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! % consumption led growth instead of investment led growth, thus producing a savings displacement. While financial liberalization policies are designed to increase economic growth, in a small economy such as Guyana, an oligopolistic banking sector exercises a great deal of power. A focus of this thesis is the excess liquidity phenomenon which is the result of the oligopolistic power of the commercial banking system in the loan and Treasury bill markets. A bank requires a minimum loan rate that will compensate for marginal cost s which include s any risks, and the rate of return on a safe foreign asset before making a loan to a borrower. If the borrower is unwilling or unable to pa y the minimum rate, the bank accumulates non remunerative excess reserves or excess liquidity. This phenomenon has created a liquidity preference curve that is flat at a very high interest rate. This curve shows that non remunerative excess reserves and loans become perfect substitutes at very high interest rates. Changes to the financial system that were made in the late 1980s and early 1990 s lead to earlier examination of the effects of financial liberalization policies. Under the International Monetar y Fund stabilization program, loan, deposit, and Treasury bill rates are no longer controlled by the government, but by the private sector. Credit rationing programs and directed credit to priority sectors has been discontinued. Once nationalized banks h ave become privatized and foreign banks are allowed to interact in the domestic economy. The government has also dismantled exchange rate control mechanisms and the currency has been allowed to fluctuate. Special emphasis is placed on the commercial ban king sector here because it is the main source of financing in Guyana as well as other small developing countries.

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! & Bond and stock markets are underdeveloped and account for a very small percentage of business finance, thus exacerbating commercial banks' effects of monetary policy on the real economy. Plan of Study Chapter I will review the elements of financial repression and develop an understanding of financial liberalization theory. Different types of finance will be discussed, as well as the functi ons of the financial system. The McKinnnon Shaw Hypothesis is the basis of these financial liberalization analyses where it is assumed that an increase in domestic savings will lead to an increase in domestic investment. Before financial liberalization p olicies should proceed, several prerequisites that should be met will be discussed. Chapter II will build from the financial liberalization literature review in Chapter I and discuss issues arising after liberalization policies are adopted. There are t hree assumptions to financial liberalization literature that may or may not be met: perfect information, profit maximizing competitive behavior by commercial banks, and institution free analysis. A background of the Guyanese financial system provides the framework within which the data analyses lie The effects of capital inflows on liberalized financial markets and the effects of real exchange rates on growth will form the basis for the analysis of the effects of the real effective exchange rate. Chap ter III will use the theories discussed in the previous two chapters to provide an analysis of the effects of financial liberalization policies. The analysis of the real effective exchange rate will seek to determine the effects of foreign capital inflows on economic growth. The Guyanese loan deposit interest spread analysis will reinforce the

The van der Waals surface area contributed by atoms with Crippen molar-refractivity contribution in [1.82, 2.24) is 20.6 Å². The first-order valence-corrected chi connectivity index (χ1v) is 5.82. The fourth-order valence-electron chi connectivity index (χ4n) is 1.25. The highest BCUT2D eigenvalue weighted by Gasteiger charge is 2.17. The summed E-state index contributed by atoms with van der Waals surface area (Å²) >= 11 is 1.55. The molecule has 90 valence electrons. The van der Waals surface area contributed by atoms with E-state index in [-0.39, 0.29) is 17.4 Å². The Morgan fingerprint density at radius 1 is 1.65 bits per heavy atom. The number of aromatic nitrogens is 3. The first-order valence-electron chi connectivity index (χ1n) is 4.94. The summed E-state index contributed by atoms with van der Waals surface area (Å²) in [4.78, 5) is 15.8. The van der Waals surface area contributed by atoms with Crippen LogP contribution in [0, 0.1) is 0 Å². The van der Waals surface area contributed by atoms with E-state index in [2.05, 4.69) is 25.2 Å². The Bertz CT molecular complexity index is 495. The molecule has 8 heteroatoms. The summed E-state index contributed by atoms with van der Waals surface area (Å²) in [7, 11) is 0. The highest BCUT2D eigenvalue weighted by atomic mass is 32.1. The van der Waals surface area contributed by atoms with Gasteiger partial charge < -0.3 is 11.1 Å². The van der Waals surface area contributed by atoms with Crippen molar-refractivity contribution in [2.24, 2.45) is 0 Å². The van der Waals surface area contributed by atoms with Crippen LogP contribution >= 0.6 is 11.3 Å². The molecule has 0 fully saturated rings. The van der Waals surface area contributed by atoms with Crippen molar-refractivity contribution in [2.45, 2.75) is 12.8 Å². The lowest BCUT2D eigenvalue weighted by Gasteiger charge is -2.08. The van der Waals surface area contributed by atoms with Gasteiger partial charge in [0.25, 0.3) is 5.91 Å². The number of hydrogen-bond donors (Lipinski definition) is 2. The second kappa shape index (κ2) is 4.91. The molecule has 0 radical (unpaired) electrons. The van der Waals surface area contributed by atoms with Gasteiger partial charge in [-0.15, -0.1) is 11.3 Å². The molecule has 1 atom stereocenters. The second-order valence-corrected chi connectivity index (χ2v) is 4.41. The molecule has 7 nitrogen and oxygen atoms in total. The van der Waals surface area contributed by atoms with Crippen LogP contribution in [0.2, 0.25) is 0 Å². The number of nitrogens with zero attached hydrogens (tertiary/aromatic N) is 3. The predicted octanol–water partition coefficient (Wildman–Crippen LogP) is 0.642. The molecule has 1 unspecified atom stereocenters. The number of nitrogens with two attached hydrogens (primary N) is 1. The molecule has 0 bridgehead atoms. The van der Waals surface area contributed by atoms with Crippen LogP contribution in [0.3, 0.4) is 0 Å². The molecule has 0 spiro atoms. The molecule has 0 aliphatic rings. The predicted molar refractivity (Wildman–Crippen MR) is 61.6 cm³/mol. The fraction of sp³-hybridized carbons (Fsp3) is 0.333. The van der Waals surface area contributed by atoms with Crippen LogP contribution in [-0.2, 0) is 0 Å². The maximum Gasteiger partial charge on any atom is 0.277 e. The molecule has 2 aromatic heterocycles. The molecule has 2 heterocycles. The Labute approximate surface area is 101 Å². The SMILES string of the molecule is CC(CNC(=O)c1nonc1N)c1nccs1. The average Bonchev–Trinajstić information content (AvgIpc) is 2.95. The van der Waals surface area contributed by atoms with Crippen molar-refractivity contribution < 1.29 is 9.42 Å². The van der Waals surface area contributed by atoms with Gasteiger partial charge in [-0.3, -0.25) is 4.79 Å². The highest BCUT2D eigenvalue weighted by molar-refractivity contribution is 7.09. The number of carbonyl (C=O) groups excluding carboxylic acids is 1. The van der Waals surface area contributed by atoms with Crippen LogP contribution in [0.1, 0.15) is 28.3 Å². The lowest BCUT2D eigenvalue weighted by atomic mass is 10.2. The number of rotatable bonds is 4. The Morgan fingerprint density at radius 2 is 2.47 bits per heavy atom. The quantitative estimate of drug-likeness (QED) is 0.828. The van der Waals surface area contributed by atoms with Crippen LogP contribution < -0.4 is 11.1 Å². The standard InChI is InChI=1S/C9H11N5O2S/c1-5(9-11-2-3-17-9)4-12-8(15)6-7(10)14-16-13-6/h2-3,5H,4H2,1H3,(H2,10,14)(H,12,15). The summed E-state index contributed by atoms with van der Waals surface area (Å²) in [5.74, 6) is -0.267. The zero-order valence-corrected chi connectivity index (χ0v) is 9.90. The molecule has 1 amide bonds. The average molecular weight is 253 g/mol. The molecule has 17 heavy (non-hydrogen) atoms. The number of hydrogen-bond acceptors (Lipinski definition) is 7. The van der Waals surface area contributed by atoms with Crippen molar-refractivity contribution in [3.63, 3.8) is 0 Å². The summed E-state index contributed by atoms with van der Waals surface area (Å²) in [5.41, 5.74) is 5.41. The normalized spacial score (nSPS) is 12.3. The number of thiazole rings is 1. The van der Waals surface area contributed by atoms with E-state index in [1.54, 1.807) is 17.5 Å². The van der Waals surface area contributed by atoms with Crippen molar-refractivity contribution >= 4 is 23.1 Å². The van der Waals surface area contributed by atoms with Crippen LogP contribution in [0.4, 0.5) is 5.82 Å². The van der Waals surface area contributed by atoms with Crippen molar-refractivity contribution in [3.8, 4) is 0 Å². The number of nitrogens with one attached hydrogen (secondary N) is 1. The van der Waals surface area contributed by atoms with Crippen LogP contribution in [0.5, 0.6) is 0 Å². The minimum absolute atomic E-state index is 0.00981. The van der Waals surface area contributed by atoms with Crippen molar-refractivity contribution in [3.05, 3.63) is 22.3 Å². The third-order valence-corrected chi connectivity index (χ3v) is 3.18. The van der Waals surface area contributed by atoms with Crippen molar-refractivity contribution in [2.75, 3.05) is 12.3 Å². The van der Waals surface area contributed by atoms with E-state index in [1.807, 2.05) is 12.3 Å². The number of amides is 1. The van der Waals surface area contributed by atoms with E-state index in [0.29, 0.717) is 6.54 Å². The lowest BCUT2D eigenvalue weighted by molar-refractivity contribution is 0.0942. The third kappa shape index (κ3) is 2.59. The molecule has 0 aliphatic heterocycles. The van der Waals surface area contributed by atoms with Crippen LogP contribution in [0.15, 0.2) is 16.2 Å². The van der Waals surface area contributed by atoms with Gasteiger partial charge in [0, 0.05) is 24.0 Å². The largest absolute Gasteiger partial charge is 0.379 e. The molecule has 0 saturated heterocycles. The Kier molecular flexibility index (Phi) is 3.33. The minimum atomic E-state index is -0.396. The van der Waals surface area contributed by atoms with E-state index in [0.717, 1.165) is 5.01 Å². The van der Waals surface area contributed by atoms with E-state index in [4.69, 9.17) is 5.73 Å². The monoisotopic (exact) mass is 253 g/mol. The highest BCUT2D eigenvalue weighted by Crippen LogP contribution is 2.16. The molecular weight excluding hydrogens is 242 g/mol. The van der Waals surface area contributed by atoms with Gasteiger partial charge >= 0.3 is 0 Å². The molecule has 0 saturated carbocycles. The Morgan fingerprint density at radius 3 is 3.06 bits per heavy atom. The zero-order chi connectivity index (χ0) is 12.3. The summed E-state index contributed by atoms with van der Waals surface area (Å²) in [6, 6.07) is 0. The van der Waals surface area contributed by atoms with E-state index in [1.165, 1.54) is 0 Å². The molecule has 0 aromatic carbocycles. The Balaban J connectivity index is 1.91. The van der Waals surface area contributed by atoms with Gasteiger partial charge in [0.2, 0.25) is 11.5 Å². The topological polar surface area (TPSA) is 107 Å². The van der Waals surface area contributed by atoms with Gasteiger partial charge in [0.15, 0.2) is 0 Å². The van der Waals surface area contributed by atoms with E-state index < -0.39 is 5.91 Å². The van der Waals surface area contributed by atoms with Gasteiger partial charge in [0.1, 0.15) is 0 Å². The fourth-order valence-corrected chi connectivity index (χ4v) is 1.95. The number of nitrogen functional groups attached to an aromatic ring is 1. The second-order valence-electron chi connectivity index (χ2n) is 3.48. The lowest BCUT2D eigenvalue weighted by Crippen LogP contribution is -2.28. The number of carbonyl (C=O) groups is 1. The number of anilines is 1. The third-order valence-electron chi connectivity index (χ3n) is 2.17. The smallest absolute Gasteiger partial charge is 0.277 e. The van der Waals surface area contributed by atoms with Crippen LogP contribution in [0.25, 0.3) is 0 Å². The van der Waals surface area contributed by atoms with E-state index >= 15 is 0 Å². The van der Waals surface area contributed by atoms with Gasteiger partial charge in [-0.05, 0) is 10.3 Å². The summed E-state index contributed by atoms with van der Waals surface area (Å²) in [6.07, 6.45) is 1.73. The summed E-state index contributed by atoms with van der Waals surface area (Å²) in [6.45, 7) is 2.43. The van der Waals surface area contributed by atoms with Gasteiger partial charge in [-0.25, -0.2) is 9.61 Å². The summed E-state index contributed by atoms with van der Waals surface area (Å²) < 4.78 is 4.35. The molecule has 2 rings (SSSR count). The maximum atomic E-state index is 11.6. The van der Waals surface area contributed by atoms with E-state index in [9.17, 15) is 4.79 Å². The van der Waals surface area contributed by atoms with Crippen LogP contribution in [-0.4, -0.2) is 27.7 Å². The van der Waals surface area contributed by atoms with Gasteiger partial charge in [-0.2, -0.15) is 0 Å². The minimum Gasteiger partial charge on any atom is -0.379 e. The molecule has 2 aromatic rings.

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! notion of an oligopolistic banking sector that wields an exorbitant amount of power and influence. By using the U.S. 3 month Treasury bill rate as the benchmark ra te, it can be determined if differences in interest rates abroad affect economic growth. The higher interest rates are in the United States, the lower the volume of capital inflows into developing countries.

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! ( Chapter 1 Literature Review: Financial Repres sion and Financial Liberalization 1. Financial Repression Economic growth in developing countries has been an integral part of the economics profession over the p ast several decades. Several theories have been formulated to explain the causes of economi c growth stagnation, while others have sought to offer solutions. Many economists and policy makers believe that financial liberalization is the key to economic growth and prosperity. The results of financial liberalization have been mixed; som e countrie s experience growth, while others experience financial crises. To understand the theory behind financial liberalization, it is important to comprehend the reasons governments promote financial repression and the consequences it has on th e economy. The pu rpose of this literature review is to develop the background and theory of financial liberalization. Ronald McKinnon said, "When governments tax and otherwise distort their domestic capital markets, the economy is said to be financially repressed'" (McKi nnon 1973, p. 29). Rangan Gupta (2004) describes financial repression as a lack of financial intermediation in financial markets in developing countries (Gupta 2004, p. 2). Financial repression consists of three elements. The first element is the demand that banks hold government bonds and money through high reserve requirements established by the government. Banks are also forced to have a high liquidity ratio, which allows the government to finance budget deficits at little or no cost. The second ele ment of financial repression is the underdevelopment of private bond and equity markets because of the difficulty in removing government revenue. The third element of financial repression is the interest rate ceilings established by the government, which p revent competition